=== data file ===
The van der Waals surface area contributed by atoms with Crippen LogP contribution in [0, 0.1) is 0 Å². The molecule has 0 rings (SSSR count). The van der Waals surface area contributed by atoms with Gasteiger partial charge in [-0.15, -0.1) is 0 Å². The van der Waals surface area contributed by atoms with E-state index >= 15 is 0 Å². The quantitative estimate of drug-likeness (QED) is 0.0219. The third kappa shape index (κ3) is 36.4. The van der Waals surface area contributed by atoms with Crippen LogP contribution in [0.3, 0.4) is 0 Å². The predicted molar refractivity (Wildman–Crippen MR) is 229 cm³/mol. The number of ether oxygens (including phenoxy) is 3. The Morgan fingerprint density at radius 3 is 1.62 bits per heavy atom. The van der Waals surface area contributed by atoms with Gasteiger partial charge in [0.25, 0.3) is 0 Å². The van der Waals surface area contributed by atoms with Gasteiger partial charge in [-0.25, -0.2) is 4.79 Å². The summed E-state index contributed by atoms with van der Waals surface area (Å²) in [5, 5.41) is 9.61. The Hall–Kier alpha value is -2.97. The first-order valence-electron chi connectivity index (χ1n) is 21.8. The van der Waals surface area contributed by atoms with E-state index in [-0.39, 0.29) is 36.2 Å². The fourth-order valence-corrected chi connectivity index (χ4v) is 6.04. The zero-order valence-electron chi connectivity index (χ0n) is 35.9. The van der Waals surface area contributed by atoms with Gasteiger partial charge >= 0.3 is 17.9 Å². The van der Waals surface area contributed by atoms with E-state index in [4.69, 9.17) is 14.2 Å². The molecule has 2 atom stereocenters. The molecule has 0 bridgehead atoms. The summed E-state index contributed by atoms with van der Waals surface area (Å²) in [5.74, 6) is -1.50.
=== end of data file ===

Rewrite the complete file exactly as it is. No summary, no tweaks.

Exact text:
The van der Waals surface area contributed by atoms with Crippen LogP contribution in [0, 0.1) is 0 Å². The molecule has 0 rings (SSSR count). The van der Waals surface area contributed by atoms with Gasteiger partial charge in [-0.15, -0.1) is 0 Å². The van der Waals surface area contributed by atoms with E-state index >= 15 is 0 Å². The quantitative estimate of drug-likeness (QED) is 0.0219. The third kappa shape index (κ3) is 36.4. The van der Waals surface area contributed by atoms with Crippen LogP contribution in [0.3, 0.4) is 0 Å². The predicted molar refractivity (Wildman–Crippen MR) is 229 cm³/mol. The number of ether oxygens (including phenoxy) is 3. The Morgan fingerprint density at radius 3 is 1.62 bits per heavy atom. The van der Waals surface area contributed by atoms with Gasteiger partial charge in [0.25, 0.3) is 0 Å². The van der Waals surface area contributed by atoms with Gasteiger partial charge in [-0.25, -0.2) is 4.79 Å². The summed E-state index contributed by atoms with van der Waals surface area (Å²) in [5, 5.41) is 9.61. The Hall–Kier alpha value is -2.97. The first-order valence-electron chi connectivity index (χ1n) is 21.8. The van der Waals surface area contributed by atoms with E-state index in [-0.39, 0.29) is 36.2 Å². The fourth-order valence-corrected chi connectivity index (χ4v) is 6.04. The zero-order valence-electron chi connectivity index (χ0n) is 35.9. The van der Waals surface area contributed by atoms with Gasteiger partial charge >= 0.3 is 17.9 Å². The van der Waals surface area contributed by atoms with E-state index in [4.69, 9.17) is 14.2 Å². The molecule has 2 atom stereocenters. The molecule has 0 bridgehead atoms. The summed E-state index contributed by atoms with van der Waals surface area (Å²) in [5.74, 6) is -1.50.